Elbow Dislocation

Overview

Definition

An elbow dislocation is when the bones of the elbow are pulled out of place. There may also be damage to bones, ligaments, and muscles.

The Elbow Joint
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Causes

A dislocation is caused by strong often sudden force to the joint. Common causes are:

  • Falling on an outstretched hand
  • A direct blow to the elbow, such as from a motor vehicle accident

Risk Factors

A dislocation is often caused by an accident. The risks may be higher with some sports, such as:

  • Gymnastics
  • Wrestling
  • Basketball
  • Football

SymptomsandDiagnosis

Symptoms

A dislocation will cause severe elbow pain. The joint will also look abnormal. Other changes may include:

  • Swelling
  • Pain with movement
  • Bruising

Diagnosis

The doctor will ask about your symptoms, past health, and how injury happened. A physical exam will be done. The doctor can often make the diagnosis based on appearance and how the injury happened. An x-ray can show if there is bone damage and where the bones have moved.

Treatments

Treatment

The bones will be moved back into place right away. It can take up to 6 weeks for the soft tissue to recover. Movement may be uncomfortable or weak during recovery. There are two methods to put bones back in place:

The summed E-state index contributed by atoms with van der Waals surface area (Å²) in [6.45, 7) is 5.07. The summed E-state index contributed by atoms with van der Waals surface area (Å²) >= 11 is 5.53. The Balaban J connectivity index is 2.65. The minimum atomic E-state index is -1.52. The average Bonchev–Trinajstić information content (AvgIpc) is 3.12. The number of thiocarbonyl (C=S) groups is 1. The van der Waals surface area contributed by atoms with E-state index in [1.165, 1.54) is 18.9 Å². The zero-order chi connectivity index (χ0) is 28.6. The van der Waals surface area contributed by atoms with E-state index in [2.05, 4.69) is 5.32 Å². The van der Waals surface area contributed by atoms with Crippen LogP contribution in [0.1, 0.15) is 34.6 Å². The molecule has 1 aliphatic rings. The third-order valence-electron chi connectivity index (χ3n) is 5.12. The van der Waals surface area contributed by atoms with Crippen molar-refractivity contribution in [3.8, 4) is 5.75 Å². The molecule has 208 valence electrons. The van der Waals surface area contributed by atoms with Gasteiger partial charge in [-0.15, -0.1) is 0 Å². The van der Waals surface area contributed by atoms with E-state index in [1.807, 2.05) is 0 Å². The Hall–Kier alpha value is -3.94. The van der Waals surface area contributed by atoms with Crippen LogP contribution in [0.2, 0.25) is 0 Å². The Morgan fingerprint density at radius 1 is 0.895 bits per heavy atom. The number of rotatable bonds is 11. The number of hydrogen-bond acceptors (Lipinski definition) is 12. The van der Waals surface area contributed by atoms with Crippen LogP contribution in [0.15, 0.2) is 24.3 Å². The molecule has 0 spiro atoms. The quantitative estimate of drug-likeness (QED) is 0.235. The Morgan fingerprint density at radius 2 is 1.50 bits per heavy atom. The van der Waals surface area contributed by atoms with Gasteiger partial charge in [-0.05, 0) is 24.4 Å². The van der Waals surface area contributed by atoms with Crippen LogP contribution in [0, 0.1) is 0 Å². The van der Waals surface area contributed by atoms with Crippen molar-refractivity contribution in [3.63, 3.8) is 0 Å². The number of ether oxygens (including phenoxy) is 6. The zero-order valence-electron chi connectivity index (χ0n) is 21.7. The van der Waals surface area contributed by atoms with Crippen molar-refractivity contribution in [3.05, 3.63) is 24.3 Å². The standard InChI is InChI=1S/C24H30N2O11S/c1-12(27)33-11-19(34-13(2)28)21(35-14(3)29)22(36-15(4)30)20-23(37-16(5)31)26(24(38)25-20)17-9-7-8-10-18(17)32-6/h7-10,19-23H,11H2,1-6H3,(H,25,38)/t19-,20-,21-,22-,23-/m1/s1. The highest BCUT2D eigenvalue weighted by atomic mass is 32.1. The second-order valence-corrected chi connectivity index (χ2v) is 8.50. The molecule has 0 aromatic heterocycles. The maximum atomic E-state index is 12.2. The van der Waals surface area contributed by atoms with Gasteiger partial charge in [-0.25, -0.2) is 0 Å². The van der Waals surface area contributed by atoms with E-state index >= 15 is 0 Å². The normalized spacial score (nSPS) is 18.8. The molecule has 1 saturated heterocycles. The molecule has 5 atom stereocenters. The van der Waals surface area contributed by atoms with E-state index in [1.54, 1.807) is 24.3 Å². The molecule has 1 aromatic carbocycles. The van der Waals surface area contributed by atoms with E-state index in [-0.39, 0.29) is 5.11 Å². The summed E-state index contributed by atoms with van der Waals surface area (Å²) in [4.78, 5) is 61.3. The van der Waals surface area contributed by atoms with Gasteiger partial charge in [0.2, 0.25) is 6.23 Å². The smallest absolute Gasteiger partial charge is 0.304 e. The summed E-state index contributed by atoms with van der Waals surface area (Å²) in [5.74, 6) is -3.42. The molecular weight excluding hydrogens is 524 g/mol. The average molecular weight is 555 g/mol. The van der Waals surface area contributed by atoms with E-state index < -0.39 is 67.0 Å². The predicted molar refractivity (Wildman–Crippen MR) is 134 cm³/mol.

• Without surgery—medicine will decrease pain while the doctor puts the bones back into place.
  • With surgery—the skin will be cut so that the doctor can repair the area. The bones are put back into place and ligaments may also need repair. Devices may be used to support the bones while they heal.

Other treatment may include:

  • Medicines to ease pain and swelling
  • Resting the joint while it heals, home care like ice and heat packs
  • A splint or sling to keep the elbow in place as it heals
  • Physical therapy may be needed to help with severe dislocation recovery

Prevention

This injury is due to an accident. These are hard to prevent.

This content is reviewed regularly and is updated when new and relevant evidence is made available. This information is neither intended nor implied to be a substitute for professional medical advice. Always seek the advice of your physician or other qualified health provider prior to starting any new treatment or with questions regarding a medical condition.

Edits to original content made by Denver Health.

RESOURCES

Family Doctor—American Academy of Family Physicians http://familydoctor.org 

Ortho Info— American Academy of Orthopaedic Surgeons http://orthoinfo.org 

CANADIAN RESOURCES

Canadian Association of General Surgeons http://www.cags-accg.ca 

Canadian Orthopaedic Foundation http://www.canorth.org 

References

American College of Occupational and Environmental Medicine (ACOEM). Elbow disorders. J Occup Environ Med. 2013 Nov;55(11):1365-1374.

Elbow dislocation. EBSCO DynaMed website. Available at: https://www.dynamed.com/condition/elbow-dislocation. Accessed February 18, 2021.

Elbow dislocation. Ortho Info—American Academy of Orthopaedic Surgeons website. Available at: https://orthoinfo.aaos.org/en/diseases--conditions/elbow-dislocation. Accessed February 18, 2021.

Rezaie N, Gupta S, Service BC, Osbahr DC. Elbow dislocation. Clin Sports Med. 2020;39(3):637-655.